Baltimore spent the 27th pick of the 2021 draft on Bateman and he didn’t make his debut until Week 6 due to a groin injury. It was an inauspicious start for the second first-round receiver the team selected in a three-year span: four catches for 29 yards.

Bateman flashed at different points during the season—six catches for 80 yards against the Dolphins, seven for 103 against the Browns—but he found the end zone just once across 12 games and finished as a very distant third behind Andrews and Brown in the receiving pecking order. Now, Bateman is set to be Baltimore’s WR1.

That role was fruitful in spurts for Brown, even given Baltimore’s propensity to run the ball and the top receiver job not necessarily translating to leading the team in targets. Bateman showed big-play ability in his best season at Minnesota, averaging better than 20 yards per catch despite high usage. That figure was down to 11.1 YPC as a rookie with an ADOT of just 8.8 that figures to rise this season.

Brad Mills-USA TODAY Sports

The Running Back Room

It’s not uncommon for vacated volume to be redistributed to running backs. But that might not be the case for this Ravens roster, at least when it’s at its healthiest.

J.K. Dobbins and Gus Edwards both tore their ACLs ahead of Week 1 in 2021, a huge blow that forced the team to cycle through the likes of Devonta FreemanLatavius Murray and Le’Veon Bell, none of whom are back this season.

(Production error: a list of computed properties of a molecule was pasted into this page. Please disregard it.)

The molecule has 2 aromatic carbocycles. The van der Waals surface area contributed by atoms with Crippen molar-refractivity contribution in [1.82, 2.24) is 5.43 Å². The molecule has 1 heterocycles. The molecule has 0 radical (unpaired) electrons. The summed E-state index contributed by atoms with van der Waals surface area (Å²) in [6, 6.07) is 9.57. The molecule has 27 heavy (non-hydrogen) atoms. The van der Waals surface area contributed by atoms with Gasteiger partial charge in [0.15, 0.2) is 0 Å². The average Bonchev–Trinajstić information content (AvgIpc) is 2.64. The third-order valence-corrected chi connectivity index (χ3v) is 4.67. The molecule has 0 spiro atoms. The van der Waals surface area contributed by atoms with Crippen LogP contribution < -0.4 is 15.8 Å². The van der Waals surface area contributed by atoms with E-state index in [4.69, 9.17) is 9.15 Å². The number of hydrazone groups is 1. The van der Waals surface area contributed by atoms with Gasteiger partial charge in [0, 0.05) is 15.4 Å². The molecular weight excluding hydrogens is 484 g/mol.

Edwards and Dobbins are both still rehabbing their season-ending injuries and neither were particularly prolific pass-catchers before their injuries. Dobbins caught 15 passes in 15 games as a rookie in 2020 and topped out at 26 receptions in three years at Ohio State. Edwards, meanwhile, has just 22 career targets in 43 games.

The 12 Teams That Can Win the Super Bowl

That brings us to the depth addition the front office made in the offseason: Mike Davis. The journeyman running back largely disappointed a season ago in Atlanta, but he logged back-to-back seasons with at least 44 catches and missed just one game.

Going even further down the depth chart, there’s Justice Hill, who tore his Achilles ahead of the start of last season. But Hill, a 2019 selection out of Oklahoma State, is not much of a threat as a receiver, either. And to add to this running back room, the Ravens drafted Tyler Badie from Missouri in the sixth round. He caught 126 passes across four seasons in college and hauled in 54 catches his senior year.

That’s five players, three of whom are coming off season-ending injuries, one who is on a $1 million, one-year deal and the last was selected near the bottom of this year’s draft. Receiving work may go to the running backs as a whole, but it’s difficult to predict whom with much confidence, especially given the injury aspect.

Gail Burton/AP

The Other Receivers

Baltimore's receiving room is incredibly young, especially given that Devin Duvernay is the most experienced of the group.

The third-round pick from Texas has played 32 games in two seasons and has just 473 yards and two touchdowns to show for it on offense. He earned All-Pro honors as a kick returner last season and led the NFL in yards per punt return.

Duvernay will assume the WR2 spot and figures to see more work than the 47 targets he fielded a season ago. His ADOT was just 6.0 in 2021, a number that has to improve.

Rounding out the starting receiving group is James Proche, a third-year burner out of SMU. Proche fielded punt returns as a rookie and moved over to receiver in 2021 but only saw 20 targets across 14 games. He was a big-play threat in college and made frequent trips to the end zone, though he’s yet to score in the NFL.

Further down the depth chart lies Tylan Wallace, who was drafted in the third round from Oklahoma State the same year as Bateman but caught just two passes last year. After him, there’s a few undrafted rookies out of big-time programs—Alabama’s Slade Bolden and Ohio State’s Binjimen Victor and then there’s Jaylon Moore of UT Martin.